8. Dimant, Eugen, 2019. "Contagion of pro- and anti-social behavior among peers and the role of social proximity," Journal of Economic Psychology, Elsevier, vol. 73(C), pages 66-88.
    9. Amanda Pallais & Emily Glassberg Sands, 2015. "Why the Referential Treatment: Evidence from Field Experiments on Referrals," NBER Working Papers 21357, National Bureau of Economic Research, Inc.
    10. Serhiy Kandul & Oliver Kirchkamp, 2016. "Do I care if others lie? Current and future effects of delegation of lying," Jena Economic Research Papers 2016-011, Friedrich-Schiller-University Jena.
    11. Panle Jia Barwick & Yanyan Liu & Eleonora Patacchini & Qi Wu, 2019. "Information, Mobile Communication, and Referral Effects," NBER Working Papers 25873, National Bureau of Economic Research, Inc.
    12. Rong, Rong & Houser, Daniel & Dai, Anovia Yifan, 2016. "Money or friends: Social identity and deception in networks," European Economic Review, Elsevier, vol. 90(C), pages 56-66.
    13. Xu, Xue & Potters, Jan & Suetens, Sigrid, 2020. "Cooperative versus competitive interactions and in-group bias," Journal of Economic Behavior & Organization, Elsevier, vol. 179(C), pages 69-79.
    14. Jiang, Jiang & Li, Sherry Xin, 2019. "Group identity and partnership," Journal of Economic Behavior & Organization, Elsevier, vol. 160(C), pages 202-213.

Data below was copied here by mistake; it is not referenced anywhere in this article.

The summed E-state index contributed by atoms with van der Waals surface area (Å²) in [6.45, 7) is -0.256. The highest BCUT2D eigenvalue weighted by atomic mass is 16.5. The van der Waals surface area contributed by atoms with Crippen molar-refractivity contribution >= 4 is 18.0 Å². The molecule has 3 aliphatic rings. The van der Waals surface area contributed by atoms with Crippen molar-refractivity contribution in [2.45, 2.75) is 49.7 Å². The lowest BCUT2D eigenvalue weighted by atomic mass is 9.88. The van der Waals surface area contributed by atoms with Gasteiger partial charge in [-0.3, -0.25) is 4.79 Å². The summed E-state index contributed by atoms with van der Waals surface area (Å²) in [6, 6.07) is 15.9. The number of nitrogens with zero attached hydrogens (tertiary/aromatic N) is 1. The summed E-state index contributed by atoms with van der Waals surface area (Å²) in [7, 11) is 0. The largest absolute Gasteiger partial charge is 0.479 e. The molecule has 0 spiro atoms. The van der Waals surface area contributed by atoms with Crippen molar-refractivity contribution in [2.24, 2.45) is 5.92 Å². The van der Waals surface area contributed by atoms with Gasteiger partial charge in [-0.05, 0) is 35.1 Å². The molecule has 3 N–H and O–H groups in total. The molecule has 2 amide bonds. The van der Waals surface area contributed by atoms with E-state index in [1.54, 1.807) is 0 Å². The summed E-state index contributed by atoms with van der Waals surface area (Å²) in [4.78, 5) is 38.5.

15. Robert Oxoby & William G. Morrison, "undated". "Asset Integration, Risk Taking and Loss Aversion in the Laboratory," Working Papers 2019-04, Department of Economics, University of Calgary, revised 30 Jan 2019.
    16. Eliason, Marcus & Hensvik, Lena & Kramarz, Francis & Nordstrom Skans, Oskar, 2017. "The Causal Impact of Social Connections on Firms' Outcomes," CEPR Discussion Papers 12135, C.E.P.R. Discussion Papers.
    17. Maoliang Ye & Jie Zheng & Plamen Nikolov & Sam Asher, 2020. "One Step at a Time: Does Gradualism Build Coordination?," Management Science, INFORMS, vol. 66(1), pages 113-129, January.
    18. Kandul, Serhiy & Kirchkamp, Oliver, 2018. "Do I care if others lie? Current and future effects when lies can be delegated," Journal of Behavioral and Experimental Economics (formerly The Journal of Socio-Economics), Elsevier, vol. 74(C), pages 70-78.